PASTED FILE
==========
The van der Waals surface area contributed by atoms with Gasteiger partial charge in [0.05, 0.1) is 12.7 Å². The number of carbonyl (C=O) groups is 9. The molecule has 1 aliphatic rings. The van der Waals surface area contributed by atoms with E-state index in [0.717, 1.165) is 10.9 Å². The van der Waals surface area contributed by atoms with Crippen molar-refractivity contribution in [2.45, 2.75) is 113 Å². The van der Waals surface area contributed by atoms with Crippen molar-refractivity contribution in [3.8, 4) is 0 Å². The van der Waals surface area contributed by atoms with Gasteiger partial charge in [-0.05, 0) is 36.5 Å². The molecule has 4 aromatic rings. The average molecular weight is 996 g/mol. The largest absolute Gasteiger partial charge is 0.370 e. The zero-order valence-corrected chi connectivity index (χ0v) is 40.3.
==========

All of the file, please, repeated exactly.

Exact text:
The van der Waals surface area contributed by atoms with Gasteiger partial charge in [0.05, 0.1) is 12.7 Å². The number of carbonyl (C=O) groups is 9. The molecule has 1 aliphatic rings. The van der Waals surface area contributed by atoms with E-state index in [0.717, 1.165) is 10.9 Å². The van der Waals surface area contributed by atoms with Crippen molar-refractivity contribution in [2.45, 2.75) is 113 Å². The van der Waals surface area contributed by atoms with Crippen molar-refractivity contribution in [3.8, 4) is 0 Å². The van der Waals surface area contributed by atoms with Gasteiger partial charge in [-0.05, 0) is 36.5 Å². The molecule has 4 aromatic rings. The average molecular weight is 996 g/mol. The largest absolute Gasteiger partial charge is 0.370 e. The zero-order valence-corrected chi connectivity index (χ0v) is 40.3.